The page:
Last Friday, China Beat and the UCI International Center for Writing and Translation (ICWT<) hosted a public roundtable with UC Riverside professor Perry Link and Tiananmen activist Wang Chaohua weighing in on the China side, and writer Pankaj Mishra (a frequent friend of the China Beat) and UCI professor Vinayak Chaturvedi speaking about India. China Beat and UCI’s Jeff Wasserstrom moderated the roundtable discussion, and asked the panelists to consider “dates ending in 9” of specific relevance for China (1919, 1949, 1959, 1979, and 1989) and India (where 9-2 seems to be a more pertinent number, as in 1857 and 1947).
Vinayak Chaturvedi began with a discussion of 1909 as the year of publication of 2 foundational texts in Indian nationalism: Gandhi’s Hind Swaraj (or Indian Home Rule) and Vinayak Damodar Savarkar’s Indian War of Independence: 1857, a history of the 1857 “mutiny” (if you were British) and “war of independence” (if you were Indian). [Readers who are intrigued by the reflections of one Vinayak, a UCI professor, on another Vinayak, a Hindu nationalist, can read Dr. Chaturvedi’s article on the same subject in Social History vol. 28 no. 2 (May 2003).] Gandhi’s text and work laid the foundations for the heterogeneous nationalism of a multi-ethnic state as carried forth in the Congress Party, and Savarkar’s text laid the foundations for a militant Hindu nationalism that excludes Muslims and a long list of others, as seen in today’s Bharatiya Janata Party (BJP). The two parties and two versions of Indian nationalism have long contested one another, but in the meantime neither has fulfilled its promises to the Indian people.
In addition to being a long-term activist, Wang Chaohua is also an academic with research interests in the May Fourth movement of 1919, and editor of the pre-eminent collection of contemporary Chinese intellectuals’ essays, One China, Many Paths. She argued that the best way to understand Tiananmen in 1989 is to compare it with 1919. In both periods the Chinese government was rather disoriented and fairly weak, and activists used similar methods of organizing themselves. The most important common feature is that in both movements, activists allied across class and occupation to create a broader social movement of students, laborers, and white-collar urban workers. Unfortunately, Dr. Wang ended on a sad note. Many people ask her about the prospects of greater freedom for mainland Chinese, but she feels that the current University students in China are even more urban and bourgeois than before so they are less likely to create such a broad-based movement.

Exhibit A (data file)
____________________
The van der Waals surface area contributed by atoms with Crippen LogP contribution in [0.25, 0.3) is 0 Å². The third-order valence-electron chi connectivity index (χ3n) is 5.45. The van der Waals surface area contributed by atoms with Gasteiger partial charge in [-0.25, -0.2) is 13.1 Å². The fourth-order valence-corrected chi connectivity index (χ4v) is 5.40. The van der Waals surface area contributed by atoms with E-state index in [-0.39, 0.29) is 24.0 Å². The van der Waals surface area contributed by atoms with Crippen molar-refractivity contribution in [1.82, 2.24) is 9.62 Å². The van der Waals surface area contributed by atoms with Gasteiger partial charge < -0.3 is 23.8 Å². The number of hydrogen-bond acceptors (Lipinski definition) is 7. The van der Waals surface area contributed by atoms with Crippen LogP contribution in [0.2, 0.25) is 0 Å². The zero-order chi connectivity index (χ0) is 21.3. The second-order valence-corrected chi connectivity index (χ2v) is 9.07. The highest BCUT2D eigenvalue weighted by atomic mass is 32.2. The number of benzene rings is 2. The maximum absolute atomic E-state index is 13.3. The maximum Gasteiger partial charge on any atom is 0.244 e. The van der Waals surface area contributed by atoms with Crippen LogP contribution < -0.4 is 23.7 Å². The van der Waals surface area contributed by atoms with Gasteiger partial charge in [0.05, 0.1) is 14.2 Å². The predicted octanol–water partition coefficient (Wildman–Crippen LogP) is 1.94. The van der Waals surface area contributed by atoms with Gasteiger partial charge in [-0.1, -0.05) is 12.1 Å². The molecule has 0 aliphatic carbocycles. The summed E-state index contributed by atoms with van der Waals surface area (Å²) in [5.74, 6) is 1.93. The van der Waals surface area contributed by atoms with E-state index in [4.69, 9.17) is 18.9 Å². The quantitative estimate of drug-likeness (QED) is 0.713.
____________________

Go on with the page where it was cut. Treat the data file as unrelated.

Perry Link noted that he was in Beijing in 1989 and attended two events commemorating the 70th anniversary of the May Fourth movement. Government officials in Beijing hosted a grand event in which they labeled the movement as the foundation of Chinese nationalism, the moment when the Chinese people stood up to imperial powers, and the lead-in to the founding of the Chinese Communist Party. Meanwhile, down the road a ways, Qinghua and Beijing University professors hosted a commemoration in which they spoke of the movement as a time of opening the halls of learning to people of both genders and all classes, and of deepening public conversations about science and democracy. Since the 90th anniversary is just around the corner, we might be on the look-out for a similar split in commemorations.
Pankaj Mishra spoke of the current “9” year—2009—as a moment of geopolitical crisis for India. Many conversations of India being the 21st century superpower with the help of the U.S. had long overlooked India’s “big neighbor to the north,” but after the 2008 Beijing Olympics it has become evident that not only can China no longer be ignored, but she might in fact inherit the superpower crown. At the same time, the financial crisis is hitting India hard, and Obama has made it clear that his intentions are to use India as a political counterweight to Afghanistan and Pakistan, not to China.
The conversation touched upon many more scintillating issues, but the report shall end here for sake of a pretense of brevity.